Gardening: Ease the big thirst

By Meg Liptrot

Is your garden parched? Meg Liptrot says greywater could be a big help

When it's time to clean out the fishpond, the nutrient-rich water from it can be used to soak the garden. Photo / Meg Liptrot
When it's time to clean out the fishpond, the nutrient-rich water from it can be used to soak the garden. Photo / Meg Liptrot

Aren't we lucky to have an unseasonably sunny summer? Usually there are complaints about flooded campgrounds and opportunities lost, yet this is one for the history books for altogether different reasons.

Although it's not so much fun for people relying on the rain for essential crop and grass growth, or for those struggling on tank water, many of us have town water supply to use on our parched gardens. At the time of writing, showers are forecast for Auckland this weekend and early next week, which it's hoped will help those thirsty soils.

At our urban house, we have a 1000-litre rain tank hidden under the deck to supplement garden watering and to fill our small fishpond. This summer, I've rarely used the water directly for the garden because the tank hasn't been replenished by rainfall and I prefer to reserve this chemical-free water for the fish.

Instead of using perfectly good drinking water on the plants too often, I wait for pond cleaning time, and siphon the wastewater into a watering can and give our pot plants and garden a good soaking then.

Natural, beneficial bacteria keeps the pond algae-free, so the water is safe for plants and is nutrient-rich.

For safety's sake, avoid splashing re-used water (greywater) on anything you're going to eat directly, such as salad greens or fallen fruit. Greywater is best applied directly to the soil around ornamentals.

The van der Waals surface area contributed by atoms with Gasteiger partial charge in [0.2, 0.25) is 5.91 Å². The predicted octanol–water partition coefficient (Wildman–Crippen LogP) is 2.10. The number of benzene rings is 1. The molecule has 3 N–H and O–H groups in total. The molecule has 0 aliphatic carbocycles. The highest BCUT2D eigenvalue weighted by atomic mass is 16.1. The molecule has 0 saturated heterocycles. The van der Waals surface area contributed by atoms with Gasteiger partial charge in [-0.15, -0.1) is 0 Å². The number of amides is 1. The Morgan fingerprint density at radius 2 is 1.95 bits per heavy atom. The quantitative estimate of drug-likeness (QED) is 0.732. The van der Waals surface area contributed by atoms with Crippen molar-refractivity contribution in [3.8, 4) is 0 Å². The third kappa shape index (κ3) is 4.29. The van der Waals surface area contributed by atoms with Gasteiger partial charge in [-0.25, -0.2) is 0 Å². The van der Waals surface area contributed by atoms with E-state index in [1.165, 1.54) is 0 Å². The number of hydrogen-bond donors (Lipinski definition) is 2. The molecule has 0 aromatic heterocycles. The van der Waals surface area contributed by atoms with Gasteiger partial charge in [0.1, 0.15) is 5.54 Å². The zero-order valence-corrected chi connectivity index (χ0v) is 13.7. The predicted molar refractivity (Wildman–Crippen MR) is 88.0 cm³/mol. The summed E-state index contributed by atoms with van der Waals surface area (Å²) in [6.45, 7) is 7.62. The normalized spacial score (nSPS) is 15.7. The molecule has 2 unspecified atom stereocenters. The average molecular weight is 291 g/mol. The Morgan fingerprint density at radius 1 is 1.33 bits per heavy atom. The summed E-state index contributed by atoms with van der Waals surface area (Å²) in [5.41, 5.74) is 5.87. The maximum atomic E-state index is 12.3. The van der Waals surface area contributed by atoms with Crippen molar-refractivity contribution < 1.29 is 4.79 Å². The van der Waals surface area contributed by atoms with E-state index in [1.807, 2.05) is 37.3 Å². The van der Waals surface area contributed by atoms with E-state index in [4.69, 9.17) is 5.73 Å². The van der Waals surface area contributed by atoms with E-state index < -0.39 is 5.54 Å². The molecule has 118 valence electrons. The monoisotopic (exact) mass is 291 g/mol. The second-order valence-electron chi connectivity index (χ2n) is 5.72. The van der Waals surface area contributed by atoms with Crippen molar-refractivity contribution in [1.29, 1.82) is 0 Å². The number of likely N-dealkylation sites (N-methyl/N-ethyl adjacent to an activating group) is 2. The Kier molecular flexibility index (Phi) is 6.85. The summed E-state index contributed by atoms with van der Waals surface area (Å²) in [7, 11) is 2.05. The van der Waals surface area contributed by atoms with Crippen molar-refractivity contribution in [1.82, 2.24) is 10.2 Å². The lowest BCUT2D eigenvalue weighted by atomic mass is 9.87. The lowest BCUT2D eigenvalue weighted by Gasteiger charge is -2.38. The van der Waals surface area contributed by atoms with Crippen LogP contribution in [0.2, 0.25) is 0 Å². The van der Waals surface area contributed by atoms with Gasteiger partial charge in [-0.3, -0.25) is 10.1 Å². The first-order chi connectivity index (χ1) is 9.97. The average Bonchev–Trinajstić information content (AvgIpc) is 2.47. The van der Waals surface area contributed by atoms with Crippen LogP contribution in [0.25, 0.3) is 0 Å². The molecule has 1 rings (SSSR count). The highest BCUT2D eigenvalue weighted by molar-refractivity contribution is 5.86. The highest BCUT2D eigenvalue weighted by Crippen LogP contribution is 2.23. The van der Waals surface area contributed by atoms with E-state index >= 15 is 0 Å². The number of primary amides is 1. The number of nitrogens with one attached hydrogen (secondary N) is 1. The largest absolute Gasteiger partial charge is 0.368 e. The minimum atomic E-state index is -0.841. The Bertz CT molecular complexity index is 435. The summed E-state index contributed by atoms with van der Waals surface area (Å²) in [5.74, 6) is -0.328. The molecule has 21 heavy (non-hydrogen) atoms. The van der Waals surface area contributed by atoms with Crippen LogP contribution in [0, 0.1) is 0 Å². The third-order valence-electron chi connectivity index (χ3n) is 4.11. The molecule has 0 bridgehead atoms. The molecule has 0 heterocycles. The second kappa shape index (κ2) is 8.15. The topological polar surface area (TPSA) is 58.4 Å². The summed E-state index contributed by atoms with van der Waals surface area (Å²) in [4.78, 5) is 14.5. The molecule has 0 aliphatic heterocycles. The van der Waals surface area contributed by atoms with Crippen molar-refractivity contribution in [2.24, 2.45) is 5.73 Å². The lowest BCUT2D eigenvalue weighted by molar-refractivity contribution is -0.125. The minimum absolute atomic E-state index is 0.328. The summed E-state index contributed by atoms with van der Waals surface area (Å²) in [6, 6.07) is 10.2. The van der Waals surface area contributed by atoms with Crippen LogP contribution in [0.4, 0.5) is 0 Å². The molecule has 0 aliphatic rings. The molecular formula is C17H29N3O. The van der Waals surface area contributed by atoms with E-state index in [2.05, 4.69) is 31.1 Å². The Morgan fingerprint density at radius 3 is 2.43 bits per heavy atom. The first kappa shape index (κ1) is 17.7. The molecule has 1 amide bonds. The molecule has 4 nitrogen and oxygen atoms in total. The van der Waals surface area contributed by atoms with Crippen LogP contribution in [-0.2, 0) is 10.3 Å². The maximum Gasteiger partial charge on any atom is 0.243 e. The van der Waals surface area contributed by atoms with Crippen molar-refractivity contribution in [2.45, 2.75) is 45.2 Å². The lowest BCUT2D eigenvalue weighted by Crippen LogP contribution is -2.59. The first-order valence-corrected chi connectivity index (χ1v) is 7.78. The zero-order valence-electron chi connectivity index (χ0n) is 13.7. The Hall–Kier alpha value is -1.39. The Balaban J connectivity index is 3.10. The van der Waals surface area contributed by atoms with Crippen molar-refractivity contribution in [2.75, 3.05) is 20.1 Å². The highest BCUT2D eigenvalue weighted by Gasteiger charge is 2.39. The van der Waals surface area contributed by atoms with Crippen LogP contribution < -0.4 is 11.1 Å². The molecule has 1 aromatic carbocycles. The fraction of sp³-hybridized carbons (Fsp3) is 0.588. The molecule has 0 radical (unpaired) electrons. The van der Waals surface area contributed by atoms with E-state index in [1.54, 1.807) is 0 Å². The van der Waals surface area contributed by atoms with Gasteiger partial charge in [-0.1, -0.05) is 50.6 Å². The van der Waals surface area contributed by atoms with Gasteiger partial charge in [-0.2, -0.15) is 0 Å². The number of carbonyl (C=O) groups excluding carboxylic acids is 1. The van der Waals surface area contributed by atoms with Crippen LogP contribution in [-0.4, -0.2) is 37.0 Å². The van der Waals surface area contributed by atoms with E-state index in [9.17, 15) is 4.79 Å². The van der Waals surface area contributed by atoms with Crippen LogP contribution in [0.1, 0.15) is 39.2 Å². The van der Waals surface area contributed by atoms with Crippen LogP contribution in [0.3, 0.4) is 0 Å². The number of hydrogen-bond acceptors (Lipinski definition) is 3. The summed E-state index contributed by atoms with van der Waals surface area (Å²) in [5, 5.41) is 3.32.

Having a greywater system makes a lot of sense when we get these dry conditions. This involves re-using laundry, shower and bathwater for irrigation, or plumbing it back into the house to flush the toilet. In Auckland's urban areas, resource consent is needed for on-land greywater discharge into gardens because of the close proximity to houses and potential health risks.

There are greywater systems out there which filter and treat water before re-use, and which are approved by Auckland Council, particularly in water-short spots such as Waiheke Island. In the island's case, the price for resource consent has dropped significantly when using the approved system.

Many rural properties need to discharge greywater as they are not connected to metropolitan wastewater services. In this case, greywater is an asset for gardens.

Hawkes Bay and Kapiti Councils also have progressive greywater policies.

I occasionally re-use bathwater in times of extreme dryness by lugging bucketsful of it to the garden. Our lemon tree was showing the first signs of leaf yellowing, with darker veins on the older leaves (chlorosis). The lack of water had reduced the tree's ability to take up magnesium from the soil solution. I'd had an Epsom salt bath (magnesium sulphate) for my sore gardener's back, so the wastewater was perfect as a fix to put magnesium and water in the soil around the lemon tree without changing the soil pH.

Ensure you use only phosphate-free eco-detergents and real natural cleaners in your household water. That way you are less likely to cause pollution when re-using this water in the garden.

- Herald on Sunday

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